EL PASO, Texas — Sen. Sherrod Brown said a 25-year-old immigrant’s words summed up what he learned during a tour at the U.S.-Mexico border Sunday.
“I don’t know what it means to be without anxiety,” said Senaida Navar, who is currently protected from deportation under Deferred Action for Childhood Arrivals but whose father was recently deported. “And so that really is not a dignified way to live.”
“I would love it if my colleagues in the Congress heard that,” Brown, a Democrat, told Navar during an event organized by the Border Network for Human Rights to discuss what immigrants and other migrants are experiencing at the border.
Ohio’s other senator, Republican Rob Portman, was at the border Friday, joining Vice President Mike Pence on a tour of migrant detention facilities in McAllen, Texas.
“It should now be clear to everyone that we have a crisis on our southern border. This trip reinforced for me that the situation is dire and Congress needs to take bipartisan action now to alleviate the crisis,” Portman said in a statement.
“I return to Washington more convinced than ever that we need new laws to address three fundamental problems that, if not addressed, will continue to draw unprecedented numbers of people to the border, allow migrants to continue to be exploited by human smugglers and put in dangerous situations, and overwhelm our system,” Portman said.
In El Paso, Brown was critical of President Trump’s policies and rhetoric about immigration.
“To talk about immigrants the way he does, especially to say we would want more people from Norway and fewer people that don’t look like they’re from Norway is not who we are as a country,” he said.
Brown said the United States should be a refuge for people fleeing violence and persecution.
“It doesn’t mean we have open borders and let everybody in, of course,” he said. “It does mean, if somebody has been victimized by drug violence or if they’ve been kidnapped or almost kidnapped, that we ought to say come to our country and we know you’ll work hard.”
At the Border Network for Human Rights roundtable, Brown heard from Belkis Turcios, a Honduran mother who described hellish conditions when she and her two children were taken into Border Patrol custody and then forced to return to Ciudad Juarez, Mexico. She said they were forced to sleep outdoors on rocks for several days while in Border Patrol custody and faced constant threats when they were in Juarez.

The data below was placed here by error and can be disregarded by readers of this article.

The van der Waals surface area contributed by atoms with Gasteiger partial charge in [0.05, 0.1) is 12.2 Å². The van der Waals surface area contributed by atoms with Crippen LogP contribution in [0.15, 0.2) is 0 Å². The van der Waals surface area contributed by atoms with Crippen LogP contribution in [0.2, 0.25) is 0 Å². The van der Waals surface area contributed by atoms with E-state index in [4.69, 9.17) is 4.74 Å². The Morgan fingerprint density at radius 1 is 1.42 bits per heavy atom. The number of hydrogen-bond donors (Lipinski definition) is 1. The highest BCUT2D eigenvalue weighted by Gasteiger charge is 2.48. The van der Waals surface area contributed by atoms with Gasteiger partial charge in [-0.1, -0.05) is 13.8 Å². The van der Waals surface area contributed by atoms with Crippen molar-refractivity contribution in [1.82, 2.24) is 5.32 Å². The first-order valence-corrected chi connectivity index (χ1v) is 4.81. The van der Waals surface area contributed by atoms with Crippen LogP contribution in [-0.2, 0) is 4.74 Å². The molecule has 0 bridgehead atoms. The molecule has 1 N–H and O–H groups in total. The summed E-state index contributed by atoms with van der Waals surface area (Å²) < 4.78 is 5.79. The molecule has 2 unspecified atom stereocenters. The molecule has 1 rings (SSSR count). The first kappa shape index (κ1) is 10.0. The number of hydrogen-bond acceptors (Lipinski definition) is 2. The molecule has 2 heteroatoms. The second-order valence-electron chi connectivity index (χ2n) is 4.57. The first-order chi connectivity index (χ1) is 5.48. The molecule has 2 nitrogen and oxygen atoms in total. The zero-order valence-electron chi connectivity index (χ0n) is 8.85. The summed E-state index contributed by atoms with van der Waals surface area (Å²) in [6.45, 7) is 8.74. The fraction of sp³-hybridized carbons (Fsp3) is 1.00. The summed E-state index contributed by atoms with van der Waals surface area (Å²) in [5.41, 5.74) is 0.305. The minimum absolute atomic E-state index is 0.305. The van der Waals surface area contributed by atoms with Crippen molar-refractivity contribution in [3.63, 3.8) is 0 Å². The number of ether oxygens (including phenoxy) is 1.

“It was very hard for me to see my (6-year-old) daughter cry. It was very hard for me seeing her being treated as if she was a criminal, as if she represented some sort of threat,” Turcios said.
El Paso has seen the largest growth of migrant crossings on the border in the past year, with Border Patrol agents taking more than 155,000 migrants into custody between October and June, a seven-fold increase over the same period a year ago.
However, the number of crossings has dropped dramatically in recent weeks and the Border Patrol’s El Paso sector is currently holding fewer than 300 people, down from more than 5,000 in May.
During his El Paso visit, Brown met with Department of Homeland Security officials and agents and toured a migrant shelter operated by the El Paso nonprofit Annunciation House.
While he was at the Annunciation House shelter, Immigration and Customs Enforcement dropped off 115 migrants who had been released from custody and allowed to travel to join family in the United States while courts handle their immigration cases. Those numbers are down from a few weeks ago, when ICE and Border Patrol were routinely releasing 700 to 1,000 migrants per day in El Paso, Annunciation House director Ruben Garcia told Brown.
Garcia said the number of people trying to cross the border in El Paso has dropped primarily because of “Mexican enforcement on steroids.” To stave off Trump’s threats to impose tariffs on Mexican imports, that country’s government agreed last month to increase its efforts to interdict migrants before they can cross the U.S. border.
Other factors for slowing migration include the summer heat and a Trump administration program called Migrant Protection Protocols, which is forcing thousands of Central American migrants to stay in violence-plagued Mexican border cities while their immigration cases are decided by U.S. courts, Garcia told Brown.
“I think smugglers are standing down. I think that when you have so many things change simultaneously, smugglers tend to simply stand still to kind of see how this thing is going to play out,” Garcia said.
Brown criticized DHS officials for limiting his access to detention facilities, especially places holding children. He said officials blamed limited weekend staffing.
“I met many public servants who were doing their job well and are doing it honorably. I don’t blame them,” Brown said. “I look at people at the top and pretty clearly the attorney general and the president and the president’s Cabinet don’t want the American public to know what they’re doing when they separate children from families.”